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Was an injury suffered in the course of employment?

An injury suffered by a teacher using a rope swing on a school excursion was found not compensable in the recent case of Geraldine Glass v Workers Compensation Regulator [2020] ICQ 001.

The teacher (Geraldine Glass) accompanied her students to Vanuatu on a school trip, which had been approved by the International Travel and Advisory Panel (ITAP).

On the second day of the trip, some of the teachers decided to alter the itinerary because the original destination was unsuitable for that day. Instead the group travelled to Blue Lagoon, which had not been approved by the ITAP, nor had the teachers undertaken a risk assessment of the revised outing.

At Blue Lagoon there was a knotted rope that was attached to a tree overhanging the water. A person could climb onto an elevated platform, take hold of the knotted rope and swing off the platform over the water, let go of the rope and fall into the water. Ms Glass swung on the rope, fell into the water and consequently suffered a shoulder injury.

While the students encouraged the teachers to participate and use the rope swing, no one with authority over Ms Glass had compelled or requested the teachers to participate in the activity. In her case, Ms Glass argued that participating in the rope swing activity was part of the educational aspect of the trip, which helped develop relationships with the students and gave them confidence.

The Court relied on documented plans, risk assessments and risk management procedures that had been developed to determine whether the  worker acted outside the scope of their employment.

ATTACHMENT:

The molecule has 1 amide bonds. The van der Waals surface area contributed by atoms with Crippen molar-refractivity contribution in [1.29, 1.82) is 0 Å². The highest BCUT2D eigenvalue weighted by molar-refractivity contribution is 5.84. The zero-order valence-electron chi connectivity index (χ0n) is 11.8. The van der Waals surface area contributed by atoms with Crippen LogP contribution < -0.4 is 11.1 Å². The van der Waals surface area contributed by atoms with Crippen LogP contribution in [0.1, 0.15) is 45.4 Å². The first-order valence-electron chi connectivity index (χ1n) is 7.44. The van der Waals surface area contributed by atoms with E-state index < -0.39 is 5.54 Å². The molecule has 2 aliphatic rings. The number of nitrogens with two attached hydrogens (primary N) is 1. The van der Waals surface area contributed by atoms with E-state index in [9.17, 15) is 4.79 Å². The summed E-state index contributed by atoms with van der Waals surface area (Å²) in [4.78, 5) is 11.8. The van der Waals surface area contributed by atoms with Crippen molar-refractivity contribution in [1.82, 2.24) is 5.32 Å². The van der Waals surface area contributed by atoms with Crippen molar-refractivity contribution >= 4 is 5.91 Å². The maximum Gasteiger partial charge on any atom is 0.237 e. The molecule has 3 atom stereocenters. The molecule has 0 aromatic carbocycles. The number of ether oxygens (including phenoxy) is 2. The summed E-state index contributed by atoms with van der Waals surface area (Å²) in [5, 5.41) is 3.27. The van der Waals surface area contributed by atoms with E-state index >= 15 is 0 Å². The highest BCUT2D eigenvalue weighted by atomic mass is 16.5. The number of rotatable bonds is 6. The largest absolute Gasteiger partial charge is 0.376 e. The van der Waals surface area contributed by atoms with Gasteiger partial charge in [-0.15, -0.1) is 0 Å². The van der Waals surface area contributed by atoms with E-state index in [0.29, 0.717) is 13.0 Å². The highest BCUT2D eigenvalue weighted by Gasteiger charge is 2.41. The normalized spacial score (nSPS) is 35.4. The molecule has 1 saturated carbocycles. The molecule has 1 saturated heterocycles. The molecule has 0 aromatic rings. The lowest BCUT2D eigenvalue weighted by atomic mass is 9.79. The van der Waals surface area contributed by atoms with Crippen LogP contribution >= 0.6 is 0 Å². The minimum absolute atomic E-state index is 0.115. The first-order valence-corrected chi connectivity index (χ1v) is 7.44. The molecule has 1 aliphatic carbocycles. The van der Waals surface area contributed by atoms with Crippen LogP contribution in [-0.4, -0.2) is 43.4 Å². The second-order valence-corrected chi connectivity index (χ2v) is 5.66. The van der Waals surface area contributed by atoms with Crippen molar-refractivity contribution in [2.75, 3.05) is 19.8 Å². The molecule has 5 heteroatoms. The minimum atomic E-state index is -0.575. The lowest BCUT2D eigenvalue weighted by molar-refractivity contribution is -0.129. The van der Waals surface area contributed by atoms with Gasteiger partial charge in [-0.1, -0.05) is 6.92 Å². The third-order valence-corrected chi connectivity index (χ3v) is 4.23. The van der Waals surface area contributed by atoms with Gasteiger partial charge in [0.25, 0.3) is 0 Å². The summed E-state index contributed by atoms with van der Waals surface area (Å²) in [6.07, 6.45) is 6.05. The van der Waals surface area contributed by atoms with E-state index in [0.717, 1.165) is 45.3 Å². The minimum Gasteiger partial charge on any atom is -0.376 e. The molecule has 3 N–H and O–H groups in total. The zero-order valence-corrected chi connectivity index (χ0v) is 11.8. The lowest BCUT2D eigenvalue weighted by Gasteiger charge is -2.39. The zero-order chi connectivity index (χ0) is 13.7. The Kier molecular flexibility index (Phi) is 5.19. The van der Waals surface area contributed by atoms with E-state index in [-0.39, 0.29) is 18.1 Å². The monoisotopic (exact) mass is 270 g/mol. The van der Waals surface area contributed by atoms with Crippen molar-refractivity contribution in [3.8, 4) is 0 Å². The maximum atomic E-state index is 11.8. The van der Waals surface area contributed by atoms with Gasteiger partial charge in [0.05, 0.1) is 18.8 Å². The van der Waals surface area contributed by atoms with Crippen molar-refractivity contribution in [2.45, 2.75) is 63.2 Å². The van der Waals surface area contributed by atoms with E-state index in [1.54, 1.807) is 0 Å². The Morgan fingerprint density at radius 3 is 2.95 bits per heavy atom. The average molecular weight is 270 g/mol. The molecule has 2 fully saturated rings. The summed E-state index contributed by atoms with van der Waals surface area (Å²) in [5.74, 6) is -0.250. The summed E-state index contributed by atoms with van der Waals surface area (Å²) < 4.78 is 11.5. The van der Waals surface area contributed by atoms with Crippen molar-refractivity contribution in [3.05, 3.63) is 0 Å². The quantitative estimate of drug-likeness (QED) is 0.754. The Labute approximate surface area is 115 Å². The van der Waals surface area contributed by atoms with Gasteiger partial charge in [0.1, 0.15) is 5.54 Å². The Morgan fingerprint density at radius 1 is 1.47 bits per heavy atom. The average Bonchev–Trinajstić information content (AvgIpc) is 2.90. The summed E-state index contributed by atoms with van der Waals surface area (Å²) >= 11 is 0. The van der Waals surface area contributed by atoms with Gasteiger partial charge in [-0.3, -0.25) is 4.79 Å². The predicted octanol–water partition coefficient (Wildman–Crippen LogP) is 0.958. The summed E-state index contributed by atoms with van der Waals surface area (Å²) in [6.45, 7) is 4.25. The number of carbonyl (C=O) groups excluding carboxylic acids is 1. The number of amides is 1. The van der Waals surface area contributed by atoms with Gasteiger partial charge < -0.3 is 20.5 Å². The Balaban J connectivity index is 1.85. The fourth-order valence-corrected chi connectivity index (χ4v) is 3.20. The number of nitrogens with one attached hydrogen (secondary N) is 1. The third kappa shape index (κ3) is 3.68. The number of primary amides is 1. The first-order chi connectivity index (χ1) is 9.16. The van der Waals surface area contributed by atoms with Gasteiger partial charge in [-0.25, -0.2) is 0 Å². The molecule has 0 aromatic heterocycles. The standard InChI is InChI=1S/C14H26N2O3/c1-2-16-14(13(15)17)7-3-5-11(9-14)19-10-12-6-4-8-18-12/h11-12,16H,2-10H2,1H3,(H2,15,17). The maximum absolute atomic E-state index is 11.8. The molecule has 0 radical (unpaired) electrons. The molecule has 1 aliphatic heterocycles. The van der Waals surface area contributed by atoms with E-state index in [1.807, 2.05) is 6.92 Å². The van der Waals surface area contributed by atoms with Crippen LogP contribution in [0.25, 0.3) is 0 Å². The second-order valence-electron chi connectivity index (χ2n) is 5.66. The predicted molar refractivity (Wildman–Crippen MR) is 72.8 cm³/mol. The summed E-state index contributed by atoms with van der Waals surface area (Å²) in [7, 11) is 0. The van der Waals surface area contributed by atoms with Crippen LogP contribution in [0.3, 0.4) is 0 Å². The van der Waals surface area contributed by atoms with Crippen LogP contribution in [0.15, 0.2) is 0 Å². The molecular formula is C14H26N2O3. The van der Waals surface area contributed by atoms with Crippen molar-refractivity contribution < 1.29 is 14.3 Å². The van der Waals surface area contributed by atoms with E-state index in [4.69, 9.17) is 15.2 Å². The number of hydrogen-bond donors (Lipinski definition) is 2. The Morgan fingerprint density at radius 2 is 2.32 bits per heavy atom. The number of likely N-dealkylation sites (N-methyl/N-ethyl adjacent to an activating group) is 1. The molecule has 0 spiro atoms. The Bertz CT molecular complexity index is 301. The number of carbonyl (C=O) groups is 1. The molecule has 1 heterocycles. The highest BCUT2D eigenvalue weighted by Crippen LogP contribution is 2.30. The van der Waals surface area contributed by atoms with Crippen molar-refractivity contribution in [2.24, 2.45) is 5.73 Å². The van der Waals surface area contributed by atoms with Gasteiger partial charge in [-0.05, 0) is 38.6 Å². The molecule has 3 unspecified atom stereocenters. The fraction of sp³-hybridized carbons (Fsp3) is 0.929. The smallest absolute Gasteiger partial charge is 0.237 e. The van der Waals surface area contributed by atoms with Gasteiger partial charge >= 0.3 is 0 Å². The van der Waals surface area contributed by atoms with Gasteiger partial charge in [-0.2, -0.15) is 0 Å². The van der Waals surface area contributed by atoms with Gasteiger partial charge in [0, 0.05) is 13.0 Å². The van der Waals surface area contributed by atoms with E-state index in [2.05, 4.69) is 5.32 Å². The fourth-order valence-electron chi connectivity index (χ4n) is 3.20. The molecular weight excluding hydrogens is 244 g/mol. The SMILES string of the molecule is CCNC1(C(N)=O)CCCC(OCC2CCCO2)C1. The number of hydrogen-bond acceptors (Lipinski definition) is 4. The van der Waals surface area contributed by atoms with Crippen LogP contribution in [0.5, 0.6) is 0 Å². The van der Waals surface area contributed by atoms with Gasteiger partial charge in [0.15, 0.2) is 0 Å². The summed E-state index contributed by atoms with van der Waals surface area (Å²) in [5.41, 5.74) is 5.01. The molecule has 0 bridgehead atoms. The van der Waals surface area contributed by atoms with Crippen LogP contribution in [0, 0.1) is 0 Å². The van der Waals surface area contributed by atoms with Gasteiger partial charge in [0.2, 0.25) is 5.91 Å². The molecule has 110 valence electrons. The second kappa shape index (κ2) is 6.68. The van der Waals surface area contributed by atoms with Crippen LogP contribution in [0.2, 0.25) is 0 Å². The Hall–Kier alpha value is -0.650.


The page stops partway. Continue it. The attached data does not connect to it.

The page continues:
In the end, the Court held that the participation in the rope swing activity did not form part of Ms Glass’s duties as a teacher and was in fact outside the scope of her employment. This was particularly evident given the lengths the employer had gone to to identify and manage risk, and to compel the observation of plans designed to deal with risk. In addition, the rope swing was not an authorised activity for either staff or students; Ms Glass made a voluntary choice to participate in the rope swing activity; the rope swing activity was recreational; it was not a requirement of her employment for her to participate; and it was physically impossible for Ms Glass to supervise the students while also participating in the rope swing activity.

As such, this case serves as a reminder – for both employers and employees – that an employer will not be held liable where a worker has acted outside the scope of their employment on a “frolic of their own”.

Article written by Cameron Seymour (Partner) and Natalie Woodward (Associate).

"The content of this publication is for reference purposes only. It is current at the date of publication. This content does not constitute legal advice and should not be relied upon as such. Legal advice about your specific circumstances should always be obtained before taking any action based on this publication."